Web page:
At a certain age, almost all conversations turn to diets, disorders, and health matters. The starting point could be politics, or sports, the economy, or family – it doesn’t matter. Talk inevitably drifts to the one thing we usually spend a lifetime abusing, and a fortune desperately recovering: health.
For some it starts as early as forty. But normally, it happens at around fifty, typically in the course of a routine medical check-up. In my case, it came after a visit to my urologist. He told me of my unusually high PSA level. He ordered another one done after a few days, and a third one after two weeks, preferably in another hospital. PSA stands for Prostate Specific Antigen, a blood test that indicates if a patient may be at risk for prostate cancer. I had then just turned 50, and had taken a sabbatical leave from the university and a break from TV hosting in order to accept a visiting professorship at the National Autonomous University of Mexico.
My doctor gave me some medicine to ease urination, and told me to drink a lot of water especially while I was traveling. You should be all right, he assured me. Yet I distinctly remember a sinking feeling throughout my stay in Mexico. My father died when he was 60, and I thought that if I inherited his genetic clock I should have at least ten years more of productive life. Now, suddenly, I felt as if I was staring at the end.
I suppose everyone goes through this midlife rite of denial, acceptance, and resolve. I became more conscious of what I ate. I resumed my daily brisk walks. And I read all the books about prostate cancer that I could lay my hands on. Friends suggested that I take zinc and an herb called saw palmetto. My sisters in the US sent me bottles of assorted antioxidants and cranberry soft gels. I don’t know if these supplements were of any use, but my PSA wonderfully stayed at safe levels. I’ve stopped taking anything else except Vitamin C and virgin coconut oil. I still drink a lot of water throughout the day, starting with a whole liter first thing in the morning to flush my kidneys.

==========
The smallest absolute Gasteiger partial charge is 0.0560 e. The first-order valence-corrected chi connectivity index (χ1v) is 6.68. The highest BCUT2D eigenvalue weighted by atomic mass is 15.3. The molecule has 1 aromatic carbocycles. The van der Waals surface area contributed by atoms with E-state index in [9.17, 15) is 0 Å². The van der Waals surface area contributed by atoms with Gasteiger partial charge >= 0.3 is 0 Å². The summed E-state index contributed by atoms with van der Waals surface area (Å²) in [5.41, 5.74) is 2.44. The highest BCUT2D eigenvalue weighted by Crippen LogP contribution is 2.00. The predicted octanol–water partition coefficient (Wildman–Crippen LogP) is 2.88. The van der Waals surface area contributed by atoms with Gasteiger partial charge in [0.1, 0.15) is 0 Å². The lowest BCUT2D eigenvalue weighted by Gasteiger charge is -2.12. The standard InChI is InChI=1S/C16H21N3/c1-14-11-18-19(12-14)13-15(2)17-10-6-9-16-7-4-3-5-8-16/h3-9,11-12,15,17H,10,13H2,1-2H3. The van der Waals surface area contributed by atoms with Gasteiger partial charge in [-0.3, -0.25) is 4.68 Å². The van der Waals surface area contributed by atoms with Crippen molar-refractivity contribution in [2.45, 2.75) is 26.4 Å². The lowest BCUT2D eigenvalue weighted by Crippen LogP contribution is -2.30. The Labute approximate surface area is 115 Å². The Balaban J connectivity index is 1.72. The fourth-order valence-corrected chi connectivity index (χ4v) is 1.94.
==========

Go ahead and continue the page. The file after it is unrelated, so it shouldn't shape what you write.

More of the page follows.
I’m turning 61 soon, and over the last six years, I have felt well enough to indulge my passion in motorcycles. On most weekends, I ride with a group of buddies whose average age is in the mid-fifties. I tell myself that maybe if I lead a reasonably healthful life, I could look forward to riding till I am 75. I draw inspiration from the oldest in our group, the 76-year-old Pete Cariquitan, who rides a big-bore BMW 1150R. He says he hopes to ride till he is past 80.
Are some people genetically gifted to live longer? Or is a long and healthful life within everyone’s reach? These questions have been answered in a variety of ways through the ages.
“Discourses on the Sober Life” by the Italian writer Luigi Cornaro (1468-1566) is a famous book that deals precisely with these questions. It was well-circulated in Europe until the 19th century as an authoritative reference on healthful living. The durable life of its author became the most convincing proof of the validity of its claims. Cornaro lived till he was 98. I was curious about the prescriptions he made because Nietzsche had used his writing as an example of erroneous thinking. I recently found Cornaro’s Discourses in the following link: http://www.soilandhealth.org/02/0201hyglibcat/020105cornaro.html
It is a fascinating document, and I think Nietzsche was unduly harsh in his judgment. Cornaro said the secret to a long and healthful life is quite simple and can be summarized as follows: To eat and drink only that which agrees with your body, to eat and drink only as much as your stomach can digest with ease, and to avoid extremes of heat and cold and too much fatigue. Cornaro was a great believer in the control of one’s appetite, and argued that the quantity of food one leaves on the table after eating prolongs one’s life more than what one actually consumes. He said: “Men should live up to the simplicity dictated by nature, which teaches us to be content with little, and accustom ourselves to eat no more than is absolutely necessary to support life, remembering that all excess causes disease and leads to death.”
Nietzsche thought Cornaro had confused consequence with cause. “The worthy Italian gentleman saw in his diet the cause of his long life; whereas the precondition for a long life – extraordinarily slow metabolism, low consumption – was the cause of his meager diet.” In short, he would have fallen ill if he ate more. But, Cornaro knew this.
He precisely preached that everyone should listen to one’s body. What agrees with one body may not agree with another. And indeed, individuals require different quantities of food depending on their bodily constitutions. As a matter of principle, Cornaro believed that in order to live long and healthy, one must eat and drink below one’s appetite. What is good to the palate, he said, may not always agree with the stomach.
He himself kept to a strict diet of no more than 12 ounces of solid food (consisting mainly of bread, soup, and egg yolk) and 14 ounces of wine per day. He immediately fell ill when, on the prodding of his family, he raised his quota by two ounces each of food and wine. As one gets older, he wrote, one must reduce food intake because the stomach burns less and loses its heat with the passing years.
This 16th century regimen may seem quaint and needlessly austere today, but it is useful to keep it in mind especially during the holidays.
Happy New Year!
Comments to <email@example.com>